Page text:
After I was born, my mother took a bath; pouring cups of cool water over her body that had worked so hard to bring me into the world. I saw the drops of water on her dark brown skin and when at last she joined me in bed she smelled still of sweat and soap and new milk. I was bathed in her sweetness; her skin was my skin and we were one.
I promise the children I will take them to swim in the waterfall that merges from the rocks high up in the mountains. It is warm and by the time church is over and we have enjoyed a lunch of Rose’s delicious pumpkin soup, it is the hottest time of the day. Islor shares a yard and a large, unfinished concrete house with her many aunts and cousins. Her mother died when she was young and her father has abandoned her. Still, in this year, at thirteen, she holds on to her life with joy and skill. Her girl cousin is also thirteen and they share this growing up time with the love of two close friends.
There remains a large tree with a homemade swing and a small wall that makes a good place for sitting. When I arrive, they decide its best for everyone to bathe before walking up the mountainside. The water comes form a pump some distance down the road but this does not seem to deter the bathing as it might have for me as a child. They begin with me. They pour water into containers and pour it over my head. They use a bar of soap for shampoo and then rinse. The left over water is caught in a pan and use for my feet. My bath finished, they proceed with their own. I suspect it is an act of great hospitability to offer a guest some clean water on a hot day or perhaps I just needed a good washing.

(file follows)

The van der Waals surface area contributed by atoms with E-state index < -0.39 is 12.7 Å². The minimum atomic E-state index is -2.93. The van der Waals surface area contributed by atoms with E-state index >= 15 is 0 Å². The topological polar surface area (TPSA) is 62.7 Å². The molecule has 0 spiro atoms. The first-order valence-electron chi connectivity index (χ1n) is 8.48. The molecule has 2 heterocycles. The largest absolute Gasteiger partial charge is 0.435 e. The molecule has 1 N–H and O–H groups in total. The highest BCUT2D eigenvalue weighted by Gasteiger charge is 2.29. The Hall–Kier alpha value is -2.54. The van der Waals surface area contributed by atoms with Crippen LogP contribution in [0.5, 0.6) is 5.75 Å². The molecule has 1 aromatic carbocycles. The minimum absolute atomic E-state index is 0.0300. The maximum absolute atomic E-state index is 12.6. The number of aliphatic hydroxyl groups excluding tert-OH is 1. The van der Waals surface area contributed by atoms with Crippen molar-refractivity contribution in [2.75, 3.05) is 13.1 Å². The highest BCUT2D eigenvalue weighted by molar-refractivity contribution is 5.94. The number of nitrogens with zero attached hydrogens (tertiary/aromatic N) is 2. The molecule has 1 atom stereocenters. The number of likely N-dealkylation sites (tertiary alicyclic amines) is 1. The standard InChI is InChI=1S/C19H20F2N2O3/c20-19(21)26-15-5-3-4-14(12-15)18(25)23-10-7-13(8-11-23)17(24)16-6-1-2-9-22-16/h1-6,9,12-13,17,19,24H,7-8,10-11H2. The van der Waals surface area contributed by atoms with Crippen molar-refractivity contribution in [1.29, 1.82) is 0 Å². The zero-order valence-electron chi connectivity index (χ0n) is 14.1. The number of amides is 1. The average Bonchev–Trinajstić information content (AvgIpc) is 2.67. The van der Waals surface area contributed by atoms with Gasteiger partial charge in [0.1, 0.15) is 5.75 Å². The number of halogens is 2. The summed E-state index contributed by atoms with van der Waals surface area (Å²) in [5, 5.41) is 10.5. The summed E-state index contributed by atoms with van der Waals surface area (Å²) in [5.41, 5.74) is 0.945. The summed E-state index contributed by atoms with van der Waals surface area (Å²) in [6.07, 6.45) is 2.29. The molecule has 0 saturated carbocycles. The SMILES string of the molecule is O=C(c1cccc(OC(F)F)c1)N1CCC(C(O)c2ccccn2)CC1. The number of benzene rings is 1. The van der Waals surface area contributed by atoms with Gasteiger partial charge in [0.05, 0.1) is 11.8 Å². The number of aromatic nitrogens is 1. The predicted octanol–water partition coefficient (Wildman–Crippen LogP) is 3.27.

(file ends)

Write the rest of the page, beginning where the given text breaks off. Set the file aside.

They are no longer the children they were a year ago, but young girls reaching reluctantly into womanhood. The two girls bathe in the yard with no worry about exposing their emerging breasts. I want to tell them that perhaps public bathing with older, male cousins and neighbors is not such a good idea but there is not really anywhere else to bathe and the men most also bathe naked in front of them. I am both envious and worried. I see Islor give dagger looks to the young men who look at her as we walk by; young men who would not have commented a year ago. Her cousin is oblivious to anything but the joy of cool water on a warm afternoon. Islor is not oblivious. She wants all the men, cousins or not, to keep their distance. She is not willing to meet their gaze in the hopes of a bob-bon or some other treat. She feels vulnerable, both as a young girl, and as an orphan.
When they bathe, they wash their underwear at the same time. In this way water is conserved and everything is washed at one time. The underpants can serve as a washcloth and then are hung on a bush to dry. They lather and rinse not once, not twice but three times. No wonder they seem 100% cleaner than anyone else I ever knew.
They emerge from the house with skirts, purses and shoes that neither fit nor are good for walking. It seems we are going to town more than to the mountain. In this way they show me they are young ladies. They have put on poorly fitting bras which when we come to the pools they discard. The shoes are shed even sooner as they mange rocks and dirt with skill and ease; the golden shoes offered by some volunteer in their hands and not on their feet.